Myers Psychology 10th edition Chapter 7
Terms in this set (44)
In classical conditioning, the initial stage when one links a neural stimulus and an unconditioned stimulus so that the neutral stimulus begins triggering the conditioned response. In operant conditioning, the strengthening of a reinforced response.
Learning that certain events occur together. The events may be two stimuli (as in classical conditioning) or a response and its consequences (as in operant conditioning.)
The view that psychology should be 1) an objective science that 2) studies behavior without reference to mental processes. Most research psychologists today agree with 1 but not 2.
A type of learning in which one learns to link two or more stimuli and anticipate events.
The acquisition of mental information, whether by observing events, watching others or through language.
A mental representation of the layout in one's environment. For example, exploring a maze, rats act as if they have learned a cognitive map of it.
A stimulus that gains it's reinforcing power through its association with a primary reinforcer (secondary reinforcer).
In classical conditioning, a learned response to a previously neutral (but now conditioned) stimulus.
In classical conditioning, an originally irrelevant stimulus that, after association with an unconditioned stimulus, comes to trigger a conditioned response.
Reinforcing the desired response every time it occurs.
In classical Conditioning, the learned ability to distinguish between a conditioned stimulus and stimuli that do not signal an unconditioned stimulus.
The diminishing of a conditioned response; occurs in classical conditioning when an unconditioned stimulus does not follow a conditioned stimulus; occurs in operant conditioning when a response is no longer reinforced.
A desire to perform a behavior to receive promised rewards or avoid threatened punishment.
In operant conditioning, a reinforcement schedule that reinforces a response only after a specified time has elapsed.
In operant conditioning, a reinforcement schedule that reinforces a response only after a specified number of responses.
The tendency, once a response has been conditioned, for stimuli similar to the conditioned stimulus to elicit similar responses.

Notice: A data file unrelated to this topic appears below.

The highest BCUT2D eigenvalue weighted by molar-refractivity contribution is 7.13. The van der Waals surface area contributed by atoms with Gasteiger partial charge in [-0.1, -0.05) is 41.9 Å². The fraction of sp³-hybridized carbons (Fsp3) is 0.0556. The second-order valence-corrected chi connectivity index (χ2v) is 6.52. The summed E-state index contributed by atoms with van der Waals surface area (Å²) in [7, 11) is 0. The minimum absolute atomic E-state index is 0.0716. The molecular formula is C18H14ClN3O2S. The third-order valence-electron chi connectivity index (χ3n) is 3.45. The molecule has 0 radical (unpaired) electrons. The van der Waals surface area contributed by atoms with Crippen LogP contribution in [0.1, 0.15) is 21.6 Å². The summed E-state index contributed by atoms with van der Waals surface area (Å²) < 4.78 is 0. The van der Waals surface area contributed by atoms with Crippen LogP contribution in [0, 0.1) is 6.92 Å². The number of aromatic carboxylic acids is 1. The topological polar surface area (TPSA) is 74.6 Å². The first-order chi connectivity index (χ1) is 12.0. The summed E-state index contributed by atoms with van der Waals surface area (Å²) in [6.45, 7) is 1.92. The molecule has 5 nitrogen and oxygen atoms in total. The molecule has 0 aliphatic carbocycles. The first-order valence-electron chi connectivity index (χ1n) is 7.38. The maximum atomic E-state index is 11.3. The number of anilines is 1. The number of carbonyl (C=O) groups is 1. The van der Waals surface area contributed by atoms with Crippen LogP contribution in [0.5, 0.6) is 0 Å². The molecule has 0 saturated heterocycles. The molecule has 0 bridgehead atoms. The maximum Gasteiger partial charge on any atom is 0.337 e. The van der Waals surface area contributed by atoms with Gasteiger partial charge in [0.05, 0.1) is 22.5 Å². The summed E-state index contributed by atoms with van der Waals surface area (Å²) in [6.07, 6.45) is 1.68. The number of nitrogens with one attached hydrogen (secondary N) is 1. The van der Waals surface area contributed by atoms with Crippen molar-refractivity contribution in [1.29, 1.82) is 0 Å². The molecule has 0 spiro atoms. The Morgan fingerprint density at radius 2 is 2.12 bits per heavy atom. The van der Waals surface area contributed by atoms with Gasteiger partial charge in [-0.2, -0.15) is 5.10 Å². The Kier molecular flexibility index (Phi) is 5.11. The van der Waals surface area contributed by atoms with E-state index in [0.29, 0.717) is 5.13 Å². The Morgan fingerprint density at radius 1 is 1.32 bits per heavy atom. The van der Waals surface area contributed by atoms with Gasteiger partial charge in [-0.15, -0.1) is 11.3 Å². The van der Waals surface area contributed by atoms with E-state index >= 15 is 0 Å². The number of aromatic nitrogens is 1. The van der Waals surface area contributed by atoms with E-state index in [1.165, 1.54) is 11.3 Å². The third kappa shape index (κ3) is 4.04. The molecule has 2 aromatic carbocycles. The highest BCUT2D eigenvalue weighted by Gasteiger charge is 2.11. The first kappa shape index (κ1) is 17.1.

A procedure in which the conditioned stimulus is one with a neutral stimulus, creating a second (often weaker) conditioned stimulus. For example, an animal that has learned a tone predicts food and might then learn that light predicts the tone and begin responding to the light alone. (second-order conditioning)
A desire to perform a behavior effectively for it's own sake.
Learning that occurs but is not apparent until there is an incentive to demonstrate it.
Law of Effect
Thorndike's principle that behaviors followed by favorable consequences become more likely, and that behaviors followed by unfavorable consequences become less likely.
The process of acquiring new and relatively enduring information or behaviors.
Frontal lobe neurons that fire when performing certain actions or when observing another doing so. The brain's mirroring of another's action may enable imitation and empathy.
The process of observing and imitating specific behavior.
Increasing behaviors by stopping or reducing negative stimuli. A negative reinforcer is any stimulus that, when removed after a response, strengthens the response. (not punishment).
In classical conditioning, a stimulus elicits a response before conditioning.
Learning by observing others.
Behavior that operates on the environment, producing consequences.
In operant conditioning, a chamber (also known as Skinner's Box) containing a bar or key that an animal can manipulate to receive food or water reinforcer; attached devices record the animal's rate or bar pressing or key pecking.
A type of learning in which behavior is strengthened if followed by a reinforcer or diminished if followed by a punisher.
Partial (intermittent) reinforcement
Reinforcing a response only part of the time; results in slower acquisition of response but much greater resistance to extinction than does continuous reinforcement.
Increasing behaviors by presenting positive reinforcers. A positive reinforcer is any stimulus that, when presented with a response, strengthens the response.
An innately reinforcing stimulus, such as one that satisfies a biological need.
Positive, constructive helpful behavior. The opposite is antisocial behavior.
An event that tends to decrease the behavior that it follows.
In operant conditioning any event that strengthens the behavior it follows.
A pattern that defines how often a desired response will be reinforced.
Behavior that occurs as an automoatic response to some stimulus.
An operant conditioning procedure which reinforcers guide behavior toward closer and closer approximations of the desired behavior.
The reappearance, after a pause, of an extinguished conditioned response.
An event or situation that evokes a response.
In classical conditioning, a stimulus that unconditionally-naturally and automatically- triggers a response.
In classical conditioning, an unlearned, naturally occurring response (such as salivation) to an unconditioned stimulus (such as food in the mouth.
In operant conditioning, a reinforcement schedule that reinforces a response at unpredictable time intervals.
In operant conditioning, a reinforcement schedule that reinforces a response after an unpredictable number of responses.
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